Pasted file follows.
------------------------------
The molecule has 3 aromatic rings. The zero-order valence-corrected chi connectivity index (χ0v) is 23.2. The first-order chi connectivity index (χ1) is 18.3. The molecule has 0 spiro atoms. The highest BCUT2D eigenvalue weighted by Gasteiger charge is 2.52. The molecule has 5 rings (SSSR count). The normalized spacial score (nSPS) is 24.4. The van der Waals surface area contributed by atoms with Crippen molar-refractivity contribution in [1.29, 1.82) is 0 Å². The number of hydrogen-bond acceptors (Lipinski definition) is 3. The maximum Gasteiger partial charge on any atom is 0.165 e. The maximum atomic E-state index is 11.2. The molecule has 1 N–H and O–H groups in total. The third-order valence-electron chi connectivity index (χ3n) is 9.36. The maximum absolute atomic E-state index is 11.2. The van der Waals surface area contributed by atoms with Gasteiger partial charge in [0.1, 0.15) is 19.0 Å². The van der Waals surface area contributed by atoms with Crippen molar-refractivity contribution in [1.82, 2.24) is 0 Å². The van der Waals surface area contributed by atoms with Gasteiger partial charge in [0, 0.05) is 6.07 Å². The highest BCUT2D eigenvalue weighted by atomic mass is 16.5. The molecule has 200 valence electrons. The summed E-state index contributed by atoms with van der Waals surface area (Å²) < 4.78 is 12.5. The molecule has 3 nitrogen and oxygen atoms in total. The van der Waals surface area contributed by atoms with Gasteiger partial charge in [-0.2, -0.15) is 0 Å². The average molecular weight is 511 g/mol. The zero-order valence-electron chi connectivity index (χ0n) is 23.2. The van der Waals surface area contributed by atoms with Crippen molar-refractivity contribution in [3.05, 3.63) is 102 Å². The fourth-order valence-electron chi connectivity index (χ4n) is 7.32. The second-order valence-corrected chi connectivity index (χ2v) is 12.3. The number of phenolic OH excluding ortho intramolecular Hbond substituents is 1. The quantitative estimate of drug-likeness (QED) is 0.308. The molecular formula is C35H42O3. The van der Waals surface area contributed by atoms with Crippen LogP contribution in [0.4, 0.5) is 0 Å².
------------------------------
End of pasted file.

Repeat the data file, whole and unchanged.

The molecule has 3 aromatic rings. The zero-order valence-corrected chi connectivity index (χ0v) is 23.2. The first-order chi connectivity index (χ1) is 18.3. The molecule has 0 spiro atoms. The highest BCUT2D eigenvalue weighted by Gasteiger charge is 2.52. The molecule has 5 rings (SSSR count). The normalized spacial score (nSPS) is 24.4. The van der Waals surface area contributed by atoms with Crippen molar-refractivity contribution in [1.29, 1.82) is 0 Å². The number of hydrogen-bond acceptors (Lipinski definition) is 3. The maximum Gasteiger partial charge on any atom is 0.165 e. The maximum atomic E-state index is 11.2. The molecule has 1 N–H and O–H groups in total. The third-order valence-electron chi connectivity index (χ3n) is 9.36. The maximum absolute atomic E-state index is 11.2. The van der Waals surface area contributed by atoms with Gasteiger partial charge in [0.1, 0.15) is 19.0 Å². The van der Waals surface area contributed by atoms with Crippen molar-refractivity contribution in [1.82, 2.24) is 0 Å². The van der Waals surface area contributed by atoms with Gasteiger partial charge in [0, 0.05) is 6.07 Å². The highest BCUT2D eigenvalue weighted by atomic mass is 16.5. The molecule has 200 valence electrons. The summed E-state index contributed by atoms with van der Waals surface area (Å²) < 4.78 is 12.5. The molecule has 3 nitrogen and oxygen atoms in total. The van der Waals surface area contributed by atoms with Gasteiger partial charge in [-0.2, -0.15) is 0 Å². The average molecular weight is 511 g/mol. The zero-order valence-electron chi connectivity index (χ0n) is 23.2. The van der Waals surface area contributed by atoms with Crippen molar-refractivity contribution in [3.05, 3.63) is 102 Å². The fourth-order valence-electron chi connectivity index (χ4n) is 7.32. The second-order valence-corrected chi connectivity index (χ2v) is 12.3. The number of phenolic OH excluding ortho intramolecular Hbond substituents is 1. The quantitative estimate of drug-likeness (QED) is 0.308. The molecular formula is C35H42O3. The van der Waals surface area contributed by atoms with Crippen LogP contribution in [0.4, 0.5) is 0 Å².